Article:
And the rich goods from near and far
Hang for sale in the bazaar,—
Where the Great Wall round China goes,
And on one side the desert blows,
And with bell and voice and drum
Cities on the other hum;—”
7. Die Slowly – Martha Medeiros
“He who does not travel, who does not read,
who can not hear music,
who does not find grace in himself,
she who does not find grace in herself,
He who slowly destroys his own self-esteem,
who does not allow himself to be helped,
who spends days on end complaining about his own bad luck, about the rain that never stops,
The title of this adventure poem may seem dark, and not much about adventure at all, but it’s really about living. Living so fully and so well that death seems to take its time arriving. We know that we all die one day, but we can make so much of our time, that once is enough.
Reducing our days on earth into an endless stream of items on a to-do list, fulfilling responsibilities, and going through the motions is not a way to get the most out of it.
8. Oh the Places You’ll Go – Dr. Seuss
“You’re off to Great Places!
Today is your day!
Your mountain is waiting,
So… get on your way!”
This is the greatest poem about adventure that inspires both adults and children. At its heart, this poem is a call to adventure, encouraging readers to head off into the world with bravery, courage, and curiosity for the things that await to be seen and discovered.
9. Questions of Travel – Elizabeth Bishop
“Think of the long trip home.
Should we have stayed at home and thought of here?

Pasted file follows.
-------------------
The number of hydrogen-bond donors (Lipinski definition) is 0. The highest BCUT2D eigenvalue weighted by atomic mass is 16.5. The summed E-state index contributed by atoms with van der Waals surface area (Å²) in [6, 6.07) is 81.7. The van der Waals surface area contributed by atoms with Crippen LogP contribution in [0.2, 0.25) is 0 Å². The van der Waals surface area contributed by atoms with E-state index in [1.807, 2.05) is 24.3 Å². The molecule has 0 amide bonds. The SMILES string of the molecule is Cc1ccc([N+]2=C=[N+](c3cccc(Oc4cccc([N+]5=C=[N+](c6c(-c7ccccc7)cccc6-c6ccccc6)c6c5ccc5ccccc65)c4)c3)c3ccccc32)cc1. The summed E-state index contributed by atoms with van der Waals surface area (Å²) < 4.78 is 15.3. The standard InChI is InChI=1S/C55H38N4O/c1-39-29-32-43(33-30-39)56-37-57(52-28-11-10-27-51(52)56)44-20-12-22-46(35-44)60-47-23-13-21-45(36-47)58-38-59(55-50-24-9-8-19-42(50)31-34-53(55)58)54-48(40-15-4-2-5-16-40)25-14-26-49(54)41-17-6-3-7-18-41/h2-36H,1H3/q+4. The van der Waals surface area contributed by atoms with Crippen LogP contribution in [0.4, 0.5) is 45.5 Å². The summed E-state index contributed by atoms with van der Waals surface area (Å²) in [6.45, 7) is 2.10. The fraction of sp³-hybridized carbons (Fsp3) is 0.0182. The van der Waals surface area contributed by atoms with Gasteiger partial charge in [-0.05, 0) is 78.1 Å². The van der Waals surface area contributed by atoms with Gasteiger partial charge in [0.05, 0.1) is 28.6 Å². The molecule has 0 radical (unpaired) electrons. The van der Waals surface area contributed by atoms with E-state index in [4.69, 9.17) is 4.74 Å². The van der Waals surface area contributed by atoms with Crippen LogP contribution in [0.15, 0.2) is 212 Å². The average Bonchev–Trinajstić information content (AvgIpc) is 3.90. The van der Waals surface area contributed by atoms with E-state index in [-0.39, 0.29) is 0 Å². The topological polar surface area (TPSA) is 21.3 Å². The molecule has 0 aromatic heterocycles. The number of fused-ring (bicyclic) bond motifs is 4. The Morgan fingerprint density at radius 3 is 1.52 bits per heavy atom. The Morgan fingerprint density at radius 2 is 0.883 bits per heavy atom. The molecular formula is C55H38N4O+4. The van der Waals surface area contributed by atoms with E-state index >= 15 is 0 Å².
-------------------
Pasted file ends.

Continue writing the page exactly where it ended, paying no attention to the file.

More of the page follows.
Where should we be today?”
“But surely it would have been a pity
not to have seen the trees along this road,
really exaggerated in their beauty,
not to have seen them gesturing
like noble pantomimists, robed in pink.”
10. Over the Hills and Far Away – William Ernest Henley
“Where forlorn sunsets flare and fade
On desolate sea and lonely sand,
Out of the silence and the shade
What is the voice of strange command
Calling you still, as friend calls friend
With love that cannot brook delay,
To rise and follow the ways that wend
Over the hills and far away? “
11. O to Sail – Walt Whitman
“O to sail in a ship,
To leave this steady unendurable land,
To leave this tiresome sameness of streets,
the sidewalks and the houses,
To leave you, O you solid motionless land, and entering the ship,
To sail and sail and sail!”
12. Travel – Edna St Vincent Millay
“The railroad track is miles away,
And the day is loud with voices speaking,
Yet there isn’t a train goes by all day
But I hear its whistle shrieking.
All night there isn’t a train goes by,
Though the night is still for sleep and dreaming,
But I see its cinders red on the sky,
And hear its engine steaming.
My heart is warm with the friends I make,
And better friends I’ll not be knowing;
Yet there isn’t a train I wouldn’t take,
No matter where it’s going.”
To the person with an adventurous heart, travel will call in many ways. The restlessness may wax and wane but it never leaves us entirely. The deep desire to explore will always be back to call us, to motion us onwards on our next journey. We can try to distract ourselves and live on regardless but the call will come again. It always does.
13. The Land of Beyond – Robert W Service
“Have ever you heard of the Land of Beyond,
That dreams at the gates of the day?
Alluring it lies at the skirts of the skies,
And ever so far away;
Alluring it calls: O ye the yoke galls,
And ye of the trails overfond,
With saddle and pack, by paddle and track,
Let’s go to the Land of Beyond!”
14. Prayer for Travellers – Anon
“May the road rise up to meet you.
May the wind be always at your back.
May the sun shine warm upon your face;
The rains fall soft upon your fields.
And until we meet again,
May God hold you in the palm of His hand.”
15. Ulysses – Alfred Tennyson
“For always roaming with a hungry heart